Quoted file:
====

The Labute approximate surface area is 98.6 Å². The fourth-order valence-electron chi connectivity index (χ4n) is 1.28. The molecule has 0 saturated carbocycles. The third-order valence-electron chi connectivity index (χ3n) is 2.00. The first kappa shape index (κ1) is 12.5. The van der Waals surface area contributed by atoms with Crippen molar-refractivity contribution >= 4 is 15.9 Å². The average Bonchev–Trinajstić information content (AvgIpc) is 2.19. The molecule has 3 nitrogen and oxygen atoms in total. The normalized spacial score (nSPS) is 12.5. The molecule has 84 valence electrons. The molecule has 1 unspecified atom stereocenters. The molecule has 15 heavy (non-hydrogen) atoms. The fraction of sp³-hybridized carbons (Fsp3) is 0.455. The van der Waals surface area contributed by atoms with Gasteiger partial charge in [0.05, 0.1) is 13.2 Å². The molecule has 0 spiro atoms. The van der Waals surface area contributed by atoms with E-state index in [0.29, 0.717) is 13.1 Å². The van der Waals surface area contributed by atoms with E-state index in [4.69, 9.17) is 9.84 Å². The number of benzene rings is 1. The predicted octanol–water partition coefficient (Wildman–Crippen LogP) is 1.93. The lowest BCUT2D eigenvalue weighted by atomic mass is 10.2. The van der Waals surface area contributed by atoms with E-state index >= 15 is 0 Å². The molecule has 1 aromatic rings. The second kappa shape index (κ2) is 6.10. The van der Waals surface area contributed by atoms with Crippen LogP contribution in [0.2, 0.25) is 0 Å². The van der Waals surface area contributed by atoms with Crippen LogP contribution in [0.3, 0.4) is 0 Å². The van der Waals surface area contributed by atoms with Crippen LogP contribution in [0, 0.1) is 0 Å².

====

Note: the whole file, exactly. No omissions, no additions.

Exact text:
The Labute approximate surface area is 98.6 Å². The fourth-order valence-electron chi connectivity index (χ4n) is 1.28. The molecule has 0 saturated carbocycles. The third-order valence-electron chi connectivity index (χ3n) is 2.00. The first kappa shape index (κ1) is 12.5. The van der Waals surface area contributed by atoms with Crippen molar-refractivity contribution >= 4 is 15.9 Å². The average Bonchev–Trinajstić information content (AvgIpc) is 2.19. The molecule has 3 nitrogen and oxygen atoms in total. The normalized spacial score (nSPS) is 12.5. The molecule has 84 valence electrons. The molecule has 1 unspecified atom stereocenters. The molecule has 15 heavy (non-hydrogen) atoms. The fraction of sp³-hybridized carbons (Fsp3) is 0.455. The van der Waals surface area contributed by atoms with Gasteiger partial charge in [0.05, 0.1) is 13.2 Å². The molecule has 0 spiro atoms. The van der Waals surface area contributed by atoms with E-state index in [0.29, 0.717) is 13.1 Å². The van der Waals surface area contributed by atoms with E-state index in [4.69, 9.17) is 9.84 Å². The number of benzene rings is 1. The predicted octanol–water partition coefficient (Wildman–Crippen LogP) is 1.93. The lowest BCUT2D eigenvalue weighted by atomic mass is 10.2. The van der Waals surface area contributed by atoms with E-state index >= 15 is 0 Å². The molecule has 1 aromatic rings. The second kappa shape index (κ2) is 6.10. The van der Waals surface area contributed by atoms with Crippen LogP contribution in [0.2, 0.25) is 0 Å². The van der Waals surface area contributed by atoms with Crippen LogP contribution in [0.3, 0.4) is 0 Å². The van der Waals surface area contributed by atoms with Crippen LogP contribution in [0, 0.1) is 0 Å².